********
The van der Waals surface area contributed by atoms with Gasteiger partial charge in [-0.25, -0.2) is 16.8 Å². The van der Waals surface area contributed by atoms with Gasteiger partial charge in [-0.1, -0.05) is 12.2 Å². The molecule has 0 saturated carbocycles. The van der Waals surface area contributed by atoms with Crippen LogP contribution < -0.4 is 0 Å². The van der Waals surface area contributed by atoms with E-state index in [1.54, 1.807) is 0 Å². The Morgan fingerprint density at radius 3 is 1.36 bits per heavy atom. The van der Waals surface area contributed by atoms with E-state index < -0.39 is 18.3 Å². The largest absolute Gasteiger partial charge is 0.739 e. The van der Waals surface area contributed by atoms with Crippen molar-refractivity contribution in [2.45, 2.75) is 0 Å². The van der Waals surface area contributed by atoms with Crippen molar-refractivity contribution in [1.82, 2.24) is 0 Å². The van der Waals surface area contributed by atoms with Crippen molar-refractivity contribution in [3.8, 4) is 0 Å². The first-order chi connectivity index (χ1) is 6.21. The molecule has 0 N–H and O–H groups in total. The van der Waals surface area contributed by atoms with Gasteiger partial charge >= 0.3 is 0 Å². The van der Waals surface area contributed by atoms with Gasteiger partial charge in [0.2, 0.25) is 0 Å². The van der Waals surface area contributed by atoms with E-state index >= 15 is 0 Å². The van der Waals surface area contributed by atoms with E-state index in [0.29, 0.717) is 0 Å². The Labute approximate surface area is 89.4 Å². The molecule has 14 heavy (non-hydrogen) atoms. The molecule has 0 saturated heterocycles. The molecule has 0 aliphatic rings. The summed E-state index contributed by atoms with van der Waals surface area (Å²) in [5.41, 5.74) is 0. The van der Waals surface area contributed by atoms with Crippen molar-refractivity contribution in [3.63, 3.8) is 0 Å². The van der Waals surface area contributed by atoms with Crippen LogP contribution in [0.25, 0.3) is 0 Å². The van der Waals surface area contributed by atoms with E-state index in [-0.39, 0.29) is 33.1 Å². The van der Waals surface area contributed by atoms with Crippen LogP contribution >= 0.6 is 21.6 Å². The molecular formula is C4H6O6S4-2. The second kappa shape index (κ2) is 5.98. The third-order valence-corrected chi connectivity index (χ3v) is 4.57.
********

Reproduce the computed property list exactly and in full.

The van der Waals surface area contributed by atoms with Gasteiger partial charge in [-0.25, -0.2) is 16.8 Å². The van der Waals surface area contributed by atoms with Gasteiger partial charge in [-0.1, -0.05) is 12.2 Å². The molecule has 0 saturated carbocycles. The van der Waals surface area contributed by atoms with Crippen LogP contribution < -0.4 is 0 Å². The van der Waals surface area contributed by atoms with E-state index in [1.54, 1.807) is 0 Å². The Morgan fingerprint density at radius 3 is 1.36 bits per heavy atom. The van der Waals surface area contributed by atoms with E-state index < -0.39 is 18.3 Å². The largest absolute Gasteiger partial charge is 0.739 e. The van der Waals surface area contributed by atoms with Crippen molar-refractivity contribution in [2.45, 2.75) is 0 Å². The van der Waals surface area contributed by atoms with Crippen molar-refractivity contribution in [1.82, 2.24) is 0 Å². The van der Waals surface area contributed by atoms with Crippen molar-refractivity contribution in [3.8, 4) is 0 Å². The first-order chi connectivity index (χ1) is 6.21. The molecule has 0 N–H and O–H groups in total. The van der Waals surface area contributed by atoms with Gasteiger partial charge >= 0.3 is 0 Å². The van der Waals surface area contributed by atoms with Gasteiger partial charge in [0.2, 0.25) is 0 Å². The van der Waals surface area contributed by atoms with E-state index >= 15 is 0 Å². The van der Waals surface area contributed by atoms with E-state index in [0.29, 0.717) is 0 Å². The Labute approximate surface area is 89.4 Å². The molecule has 14 heavy (non-hydrogen) atoms. The molecule has 0 saturated heterocycles. The molecule has 0 aliphatic rings. The summed E-state index contributed by atoms with van der Waals surface area (Å²) in [5.41, 5.74) is 0. The van der Waals surface area contributed by atoms with Crippen molar-refractivity contribution in [3.63, 3.8) is 0 Å². The van der Waals surface area contributed by atoms with Crippen LogP contribution in [0.25, 0.3) is 0 Å². The van der Waals surface area contributed by atoms with E-state index in [-0.39, 0.29) is 33.1 Å². The van der Waals surface area contributed by atoms with Crippen LogP contribution >= 0.6 is 21.6 Å². The molecular formula is C4H6O6S4-2. The second kappa shape index (κ2) is 5.98. The third-order valence-corrected chi connectivity index (χ3v) is 4.57.